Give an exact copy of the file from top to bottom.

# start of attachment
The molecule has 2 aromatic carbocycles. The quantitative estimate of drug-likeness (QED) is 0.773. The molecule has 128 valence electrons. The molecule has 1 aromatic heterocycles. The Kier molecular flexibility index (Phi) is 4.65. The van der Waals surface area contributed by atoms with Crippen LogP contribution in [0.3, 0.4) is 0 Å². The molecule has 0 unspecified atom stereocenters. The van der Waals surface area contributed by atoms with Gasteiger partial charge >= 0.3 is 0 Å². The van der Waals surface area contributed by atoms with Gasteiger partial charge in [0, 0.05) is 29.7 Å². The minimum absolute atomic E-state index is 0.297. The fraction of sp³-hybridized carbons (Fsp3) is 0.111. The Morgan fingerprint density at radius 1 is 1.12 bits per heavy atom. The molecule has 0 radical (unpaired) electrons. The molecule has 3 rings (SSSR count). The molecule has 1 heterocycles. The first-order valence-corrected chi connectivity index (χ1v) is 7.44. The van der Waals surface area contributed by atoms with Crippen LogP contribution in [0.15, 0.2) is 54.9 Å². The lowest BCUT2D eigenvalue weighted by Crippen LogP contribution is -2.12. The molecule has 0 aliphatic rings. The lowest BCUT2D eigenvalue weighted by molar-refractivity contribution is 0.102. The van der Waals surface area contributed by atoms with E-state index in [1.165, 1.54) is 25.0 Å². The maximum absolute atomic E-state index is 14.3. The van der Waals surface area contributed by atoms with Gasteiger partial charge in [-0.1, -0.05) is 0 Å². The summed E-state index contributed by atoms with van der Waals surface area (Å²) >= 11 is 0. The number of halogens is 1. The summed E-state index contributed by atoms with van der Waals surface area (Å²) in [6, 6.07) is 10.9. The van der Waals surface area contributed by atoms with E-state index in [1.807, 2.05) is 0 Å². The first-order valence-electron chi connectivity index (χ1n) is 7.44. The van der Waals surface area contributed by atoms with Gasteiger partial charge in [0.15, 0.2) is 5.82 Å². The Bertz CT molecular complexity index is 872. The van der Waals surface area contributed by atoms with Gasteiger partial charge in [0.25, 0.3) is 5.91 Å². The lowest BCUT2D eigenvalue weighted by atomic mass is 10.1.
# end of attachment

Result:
The molecule has 2 aromatic carbocycles. The quantitative estimate of drug-likeness (QED) is 0.773. The molecule has 128 valence electrons. The molecule has 1 aromatic heterocycles. The Kier molecular flexibility index (Phi) is 4.65. The van der Waals surface area contributed by atoms with Crippen LogP contribution in [0.3, 0.4) is 0 Å². The molecule has 0 unspecified atom stereocenters. The van der Waals surface area contributed by atoms with Gasteiger partial charge >= 0.3 is 0 Å². The van der Waals surface area contributed by atoms with Gasteiger partial charge in [0, 0.05) is 29.7 Å². The minimum absolute atomic E-state index is 0.297. The fraction of sp³-hybridized carbons (Fsp3) is 0.111. The Morgan fingerprint density at radius 1 is 1.12 bits per heavy atom. The molecule has 0 radical (unpaired) electrons. The molecule has 3 rings (SSSR count). The molecule has 1 heterocycles. The first-order valence-corrected chi connectivity index (χ1v) is 7.44. The van der Waals surface area contributed by atoms with Crippen LogP contribution in [0.15, 0.2) is 54.9 Å². The lowest BCUT2D eigenvalue weighted by Crippen LogP contribution is -2.12. The molecule has 0 aliphatic rings. The lowest BCUT2D eigenvalue weighted by molar-refractivity contribution is 0.102. The van der Waals surface area contributed by atoms with E-state index in [1.165, 1.54) is 25.0 Å². The maximum absolute atomic E-state index is 14.3. The van der Waals surface area contributed by atoms with Gasteiger partial charge in [-0.1, -0.05) is 0 Å². The summed E-state index contributed by atoms with van der Waals surface area (Å²) >= 11 is 0. The number of halogens is 1. The summed E-state index contributed by atoms with van der Waals surface area (Å²) in [6, 6.07) is 10.9. The van der Waals surface area contributed by atoms with E-state index in [1.807, 2.05) is 0 Å². The first-order valence-electron chi connectivity index (χ1n) is 7.44. The van der Waals surface area contributed by atoms with Gasteiger partial charge in [0.15, 0.2) is 5.82 Å². The Bertz CT molecular complexity index is 872. The van der Waals surface area contributed by atoms with Gasteiger partial charge in [0.25, 0.3) is 5.91 Å². The lowest BCUT2D eigenvalue weighted by atomic mass is 10.1.